I begrudgingly admire Michael Bay. I don’t like the Transformers movies, which he directed from scripts by Alex Kurtzman & Roberto Orci and Ehren Kruger, and I’m not convinced anyone else does either, but they look shiny, make loud noises and generate obscene amounts of revenue. With no incentive other than to reap billions of dollars from the box office, he’s hit upon the most impressive of magic formulas, directing enormously profitable blockbusters that no one can muster enough enthusiasm to admit they don’t really enjoy.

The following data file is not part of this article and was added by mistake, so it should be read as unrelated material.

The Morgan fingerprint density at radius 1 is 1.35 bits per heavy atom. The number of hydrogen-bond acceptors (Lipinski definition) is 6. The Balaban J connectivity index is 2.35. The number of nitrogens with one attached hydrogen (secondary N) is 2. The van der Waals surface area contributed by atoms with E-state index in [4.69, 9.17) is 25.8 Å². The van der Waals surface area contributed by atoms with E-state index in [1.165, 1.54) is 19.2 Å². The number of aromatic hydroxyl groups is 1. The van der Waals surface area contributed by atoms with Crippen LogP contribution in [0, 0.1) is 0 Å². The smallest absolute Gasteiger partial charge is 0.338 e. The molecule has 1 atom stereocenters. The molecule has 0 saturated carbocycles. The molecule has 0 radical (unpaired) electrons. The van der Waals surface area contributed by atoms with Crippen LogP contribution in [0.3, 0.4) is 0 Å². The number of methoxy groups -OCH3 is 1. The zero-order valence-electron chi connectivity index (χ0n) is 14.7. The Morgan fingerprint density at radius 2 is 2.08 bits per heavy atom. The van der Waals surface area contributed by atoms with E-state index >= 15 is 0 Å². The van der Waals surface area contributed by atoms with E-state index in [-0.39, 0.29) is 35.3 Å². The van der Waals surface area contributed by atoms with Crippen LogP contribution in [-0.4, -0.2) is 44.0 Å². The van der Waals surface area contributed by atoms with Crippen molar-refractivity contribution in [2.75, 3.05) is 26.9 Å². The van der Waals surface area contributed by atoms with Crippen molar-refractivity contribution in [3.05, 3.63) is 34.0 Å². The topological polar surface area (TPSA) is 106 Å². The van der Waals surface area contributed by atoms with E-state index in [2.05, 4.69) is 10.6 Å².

I’ve only seen the first two Transformers movies, and you couldn’t pay me enough to see any more. The first one has its moments, but by the second, all traces of fun and coherence have been tossed out in favor of some of the most technically complex, structurally massive, emotionally bankrupt action sequences ever realized on film. These films are immense achievements in technological fortitude – the battles are pitched at a scale worthy of the size of the title characters. Bay shoots these movies as spectacles of war, forgetting that genuinely satisfying war movies deal with people or ideas first and spectacle second, even if the two are fundamentally linked. Done right, substance-free spectacle can be as stirring as cinema gets. But as impressive as it is that Bay managed to construct “realistic” robots that convincingly appear to emerge from everyday machinery, this achievement means nothing without a sense of proportion, or narrative consequence, or emotional weight, or comedic skill, or even visual beauty.